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After all that shopping, I was looking for some peace and wanted to see a Buddhist Temple. We decided on the Temple of 10,000 Buddhas. It was located about a ½ hour train ride out of Hong Kong; this area is known as one of the new territories. It had taken longer to get there than planned, no surprise. Now we had to climb up over 400 steps to the main temple. There were gold-colored statues of different Buddhas all the way up the path.


We climbed as fast as we could as the temple closed soon. It would have been a let down if it closed right before our eyes. We made it in time, totally exhausted, but we made it. It had a nice lookout point above the city.


Sorry for all the photos, but there were 10,000 Buddhas in all shapes and sizes after all. With that off the list, we headed back down into Central Hong Kong.

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At night Hong Kong had a symphony of lights show at 8 pm. There were 44 buildings on both sides of Victoria Harbor, with synchronized lights, music and fireworks. Something in between Las Vegas and NYC, with an Asian twist. The reflection in the Harbor made it very  dramatic.

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When the show was over we headed over to check out the grand Peninsula Hotel. This stunning 5 star luxury hotel just celebrated its 85 anniversary. They are famous for their emerald-green Royal Royce, high tea and outstanding service, just to name a few.


Then something totally different caught our eye. The scaffolding around the city was all made of bamboo. We watched as the workers climbed up, building it as they worked. They had ties hanging off their belt and quickly added another row. No OSHA rules here. It was fascinating to watch them.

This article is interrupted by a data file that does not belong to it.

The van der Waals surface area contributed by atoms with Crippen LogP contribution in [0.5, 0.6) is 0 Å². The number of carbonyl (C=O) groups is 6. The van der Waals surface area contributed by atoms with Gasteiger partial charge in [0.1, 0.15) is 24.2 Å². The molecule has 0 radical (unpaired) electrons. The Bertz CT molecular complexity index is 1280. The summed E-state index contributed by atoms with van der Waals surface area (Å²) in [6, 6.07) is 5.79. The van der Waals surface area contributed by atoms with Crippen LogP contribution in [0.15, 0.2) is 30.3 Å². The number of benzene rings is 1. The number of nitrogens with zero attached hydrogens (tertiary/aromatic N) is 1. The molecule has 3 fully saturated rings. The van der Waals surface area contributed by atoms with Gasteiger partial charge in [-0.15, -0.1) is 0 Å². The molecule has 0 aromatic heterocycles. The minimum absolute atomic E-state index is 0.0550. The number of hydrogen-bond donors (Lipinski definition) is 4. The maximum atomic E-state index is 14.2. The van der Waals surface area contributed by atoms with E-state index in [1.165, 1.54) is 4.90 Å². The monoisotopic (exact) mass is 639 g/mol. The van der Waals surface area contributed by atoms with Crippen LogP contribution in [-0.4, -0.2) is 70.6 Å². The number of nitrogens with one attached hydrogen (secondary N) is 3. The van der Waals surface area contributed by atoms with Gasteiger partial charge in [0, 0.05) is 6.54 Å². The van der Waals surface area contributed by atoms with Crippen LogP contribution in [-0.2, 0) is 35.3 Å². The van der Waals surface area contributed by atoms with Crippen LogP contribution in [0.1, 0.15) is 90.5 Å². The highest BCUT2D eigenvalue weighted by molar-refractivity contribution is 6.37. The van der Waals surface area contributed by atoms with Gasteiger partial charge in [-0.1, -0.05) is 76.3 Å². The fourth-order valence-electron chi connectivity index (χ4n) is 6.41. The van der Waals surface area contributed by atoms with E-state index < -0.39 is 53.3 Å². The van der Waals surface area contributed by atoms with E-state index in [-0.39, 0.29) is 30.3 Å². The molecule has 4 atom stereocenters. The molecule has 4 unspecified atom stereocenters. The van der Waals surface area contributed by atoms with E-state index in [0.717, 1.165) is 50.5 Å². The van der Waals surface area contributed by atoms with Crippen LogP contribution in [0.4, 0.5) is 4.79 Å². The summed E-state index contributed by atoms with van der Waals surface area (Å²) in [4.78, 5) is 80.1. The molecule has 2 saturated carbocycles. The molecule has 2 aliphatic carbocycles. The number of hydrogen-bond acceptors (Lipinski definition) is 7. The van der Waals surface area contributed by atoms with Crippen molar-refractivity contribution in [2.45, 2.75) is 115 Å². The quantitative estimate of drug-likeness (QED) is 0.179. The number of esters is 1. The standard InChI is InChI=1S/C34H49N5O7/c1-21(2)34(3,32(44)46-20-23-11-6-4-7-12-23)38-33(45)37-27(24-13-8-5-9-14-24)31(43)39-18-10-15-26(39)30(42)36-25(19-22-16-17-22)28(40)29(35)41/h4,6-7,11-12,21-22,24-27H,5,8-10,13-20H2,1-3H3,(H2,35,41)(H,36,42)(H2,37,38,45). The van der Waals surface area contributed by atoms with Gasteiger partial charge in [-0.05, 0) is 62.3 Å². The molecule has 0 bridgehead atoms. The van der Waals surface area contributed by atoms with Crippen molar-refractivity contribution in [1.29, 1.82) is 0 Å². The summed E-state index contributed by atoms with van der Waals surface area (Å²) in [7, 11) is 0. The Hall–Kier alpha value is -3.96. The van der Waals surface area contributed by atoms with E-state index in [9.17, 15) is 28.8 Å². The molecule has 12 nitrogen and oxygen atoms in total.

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Just because it was night, does not mean the shopping stops in this busy city. So off we went, this time to Temple Street Night Market. It had everything, clothing, antiques and everything in between.  IMG_8392 IMG_8401 IMG_8391


On our last night, we went to the Soho escalators. It is the worlds longest covered escalator. We found out the hard way, that it was not just escalators; but steps too. We went up and up and up.  Really, no kidding, it went on and on and on. Lots of restaurants and bars along the way. It was alive with activity.


Now it was time to head home. We were running late the next morning and had to HURRY to make the flight back to the states on time. We grabbed our boarding passes at the ticket counter and hurried to the gate. The agent was running with us yelling, “Huh-wee, one fastat, u muss one fastat“.  Finally, in the gate area I looked at the boarding passes. I noticed it said row 51. Of course, I thought that must have been a typo. They meant to write row 15. Much to my dismay, we were in the last row of coach for the 15-hour flight to Chicago. On a positive note, We did have 4 seats together. I wouldn’t say the time flew, but we survived; watching movies, sleeping, eating, drawing, reading and just people watching.


Once we arrived in Chicago, we flew through customs and immigration; boarded the bus back to the C Terminal; through security again and on to a flight to Orlando. We got the last seats. After arrival the kids could not be woken up – they were totally exhausted. We decided on a hotel by the airport, ordered room service and slept better than we had ever slept before! We weren’t home, but we had made it back to the states. It had been a long trip, approx. 46 flight hours, but totally worth it.

Helpful Information


Map of Hong Kong